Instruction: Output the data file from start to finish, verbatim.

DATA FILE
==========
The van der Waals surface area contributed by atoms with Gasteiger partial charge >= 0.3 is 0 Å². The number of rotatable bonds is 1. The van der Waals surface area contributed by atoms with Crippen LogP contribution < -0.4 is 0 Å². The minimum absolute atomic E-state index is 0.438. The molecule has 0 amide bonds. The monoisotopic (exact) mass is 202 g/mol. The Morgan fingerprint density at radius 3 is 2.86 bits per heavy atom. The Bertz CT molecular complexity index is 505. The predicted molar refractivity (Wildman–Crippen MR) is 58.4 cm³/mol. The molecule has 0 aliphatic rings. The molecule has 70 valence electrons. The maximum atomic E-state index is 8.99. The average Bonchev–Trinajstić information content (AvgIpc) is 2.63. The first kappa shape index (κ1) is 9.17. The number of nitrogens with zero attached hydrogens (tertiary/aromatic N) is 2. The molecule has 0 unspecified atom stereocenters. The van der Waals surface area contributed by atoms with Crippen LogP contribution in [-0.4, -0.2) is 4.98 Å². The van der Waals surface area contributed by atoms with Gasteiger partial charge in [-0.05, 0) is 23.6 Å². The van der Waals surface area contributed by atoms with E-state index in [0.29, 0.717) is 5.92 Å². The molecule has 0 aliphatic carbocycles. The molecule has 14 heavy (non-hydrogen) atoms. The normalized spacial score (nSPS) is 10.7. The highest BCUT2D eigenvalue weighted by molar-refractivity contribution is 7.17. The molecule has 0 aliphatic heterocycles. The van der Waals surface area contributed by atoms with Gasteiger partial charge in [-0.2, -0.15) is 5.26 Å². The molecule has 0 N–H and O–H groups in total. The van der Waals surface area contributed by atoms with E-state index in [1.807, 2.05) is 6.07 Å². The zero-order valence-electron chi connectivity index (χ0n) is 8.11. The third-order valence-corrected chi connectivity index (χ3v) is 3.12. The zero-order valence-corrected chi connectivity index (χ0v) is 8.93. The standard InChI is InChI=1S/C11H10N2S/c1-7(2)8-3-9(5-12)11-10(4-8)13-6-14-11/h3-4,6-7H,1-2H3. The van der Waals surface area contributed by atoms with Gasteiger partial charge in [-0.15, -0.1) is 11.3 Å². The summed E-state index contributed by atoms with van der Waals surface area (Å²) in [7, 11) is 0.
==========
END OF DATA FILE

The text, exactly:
The van der Waals surface area contributed by atoms with Gasteiger partial charge >= 0.3 is 0 Å². The number of rotatable bonds is 1. The van der Waals surface area contributed by atoms with Crippen LogP contribution < -0.4 is 0 Å². The minimum absolute atomic E-state index is 0.438. The molecule has 0 amide bonds. The monoisotopic (exact) mass is 202 g/mol. The Morgan fingerprint density at radius 3 is 2.86 bits per heavy atom. The Bertz CT molecular complexity index is 505. The predicted molar refractivity (Wildman–Crippen MR) is 58.4 cm³/mol. The molecule has 0 aliphatic rings. The molecule has 70 valence electrons. The maximum atomic E-state index is 8.99. The average Bonchev–Trinajstić information content (AvgIpc) is 2.63. The first kappa shape index (κ1) is 9.17. The number of nitrogens with zero attached hydrogens (tertiary/aromatic N) is 2. The molecule has 0 unspecified atom stereocenters. The van der Waals surface area contributed by atoms with Crippen LogP contribution in [-0.4, -0.2) is 4.98 Å². The van der Waals surface area contributed by atoms with Gasteiger partial charge in [-0.05, 0) is 23.6 Å². The van der Waals surface area contributed by atoms with E-state index in [0.29, 0.717) is 5.92 Å². The molecule has 0 aliphatic carbocycles. The molecule has 14 heavy (non-hydrogen) atoms. The normalized spacial score (nSPS) is 10.7. The highest BCUT2D eigenvalue weighted by molar-refractivity contribution is 7.17. The molecule has 0 aliphatic heterocycles. The van der Waals surface area contributed by atoms with Gasteiger partial charge in [-0.2, -0.15) is 5.26 Å². The molecule has 0 N–H and O–H groups in total. The van der Waals surface area contributed by atoms with E-state index in [1.807, 2.05) is 6.07 Å². The zero-order valence-electron chi connectivity index (χ0n) is 8.11. The third-order valence-corrected chi connectivity index (χ3v) is 3.12. The zero-order valence-corrected chi connectivity index (χ0v) is 8.93. The standard InChI is InChI=1S/C11H10N2S/c1-7(2)8-3-9(5-12)11-10(4-8)13-6-14-11/h3-4,6-7H,1-2H3. The van der Waals surface area contributed by atoms with Gasteiger partial charge in [-0.15, -0.1) is 11.3 Å². The summed E-state index contributed by atoms with van der Waals surface area (Å²) in [7, 11) is 0.